Commodity Markets: Slow Growth in Demand Seen Keeping World Prices Down

By Boubaker Ben-Belhassen Director, Trade & Markets Division, United Nations Food and Agriculture Organization (Fao)

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Commodity Markets: Slow Growth in Demand Seen Keeping World Prices Down


Demand: global growth to slowdown

Compared to previous peaks, international food commodity prices are projected to remain low over the next decade, with demand growth in a number of emerging economies expected to slow down considerably and biofuel policies to have a diminished impact on markets, according to the latest edition of the OECDFAO Agricultural Outlook 2017-2026, published in July. Over the outlook period (2017-2026), growth in the demand for virtually all the commodities covered by the report is projected lower than the previous decade.

Over the last decade, the increase in the demand for agricultural products was driven by two main factors: China and the biofuels sector. In China, income growth pushed up food demand, in particular for meat. In the developed world, while the demand for food stagnated, biofuel support policies strengthened the global demand for maize, sugarcane and vegetable oils.

Globally, per capita food consumption of cereals is expected to be flat until 2026, with growth expected only in least developed countries (LDCs). Prospects for expansion in meat demand are likely to be limited based on recent trends observed in many countries around the globe, where dietary preferences, low relative incomes and supply-side constraints are affecting consumption growth. It also foreseen that additional calorie and protein intakes will come from vegetable oils, sugar and dairy products.

As regards biofuels, the demand for ethanol and biodiesel has weakened as a result of lower fossil fuel prices and fewer policy incentives by governments. Even though energy prices are projected to increase over the coming years, the demand for biofuel feedstocks, particularly maize and sugarcane for ethanol and vegetable oil for biodiesel, is projected to grow slowly, except in some developing countries where demand increases will be induced by policies.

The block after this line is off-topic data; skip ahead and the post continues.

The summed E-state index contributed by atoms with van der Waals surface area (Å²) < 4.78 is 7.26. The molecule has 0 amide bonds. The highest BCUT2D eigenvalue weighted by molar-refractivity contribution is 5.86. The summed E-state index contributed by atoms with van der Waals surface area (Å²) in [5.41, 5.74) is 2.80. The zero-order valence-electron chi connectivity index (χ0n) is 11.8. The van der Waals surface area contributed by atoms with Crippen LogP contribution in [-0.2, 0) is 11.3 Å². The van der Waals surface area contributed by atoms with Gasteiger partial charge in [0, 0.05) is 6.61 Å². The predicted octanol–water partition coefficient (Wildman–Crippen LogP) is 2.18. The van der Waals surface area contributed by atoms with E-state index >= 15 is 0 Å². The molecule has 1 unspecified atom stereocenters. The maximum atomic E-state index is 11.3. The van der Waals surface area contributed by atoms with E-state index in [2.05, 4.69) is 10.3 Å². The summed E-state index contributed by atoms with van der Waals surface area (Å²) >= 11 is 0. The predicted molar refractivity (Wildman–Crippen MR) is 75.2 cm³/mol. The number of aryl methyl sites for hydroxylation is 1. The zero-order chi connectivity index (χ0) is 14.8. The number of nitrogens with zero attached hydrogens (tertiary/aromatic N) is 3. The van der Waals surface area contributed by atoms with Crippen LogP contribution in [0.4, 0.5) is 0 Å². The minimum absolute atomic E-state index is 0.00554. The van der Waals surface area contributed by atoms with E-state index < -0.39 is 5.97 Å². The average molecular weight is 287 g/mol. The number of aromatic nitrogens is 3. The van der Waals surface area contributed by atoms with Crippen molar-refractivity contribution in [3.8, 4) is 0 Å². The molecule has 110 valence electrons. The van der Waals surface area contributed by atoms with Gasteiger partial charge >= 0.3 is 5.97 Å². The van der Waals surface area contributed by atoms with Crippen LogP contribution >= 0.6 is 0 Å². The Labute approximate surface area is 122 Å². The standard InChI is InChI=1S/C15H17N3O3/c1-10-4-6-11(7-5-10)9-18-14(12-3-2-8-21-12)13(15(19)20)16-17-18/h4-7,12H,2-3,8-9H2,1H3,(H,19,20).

Production: yield growth to drive global crop output

Over the next decade, expansion in crop production will be mostly attained by increasing yields. World production of cereals is projected to increase by about 1 percent per annum, leading to a total increase by 2026 of 11 percent for wheat, 14 percent for maize and 13 percent for rice, with the bulk of the additional output to occur through higher crop yields. The global area cultivated to cereals is projected to increase only marginally, while for soybeans a further expansion of area is foreseen in order to meet the increased demand for animal feed and vegetable oil.

Growth in crop yields is expected to satisfy most of the increasing demand for cereals over the next decade. However, yields may show wide year-to-year variations, depending on weather and climate conditions, such as the El Niño phenomenon. But this is not new. In 2012, for instance, maize yields in the United States fell by 12 percent compared to 2011, reducing the US share in world maize production from 35 to 31 percent. By 2013, US maize yields had fully returned to their long Term trend. Such events can have direct impacts on international prices.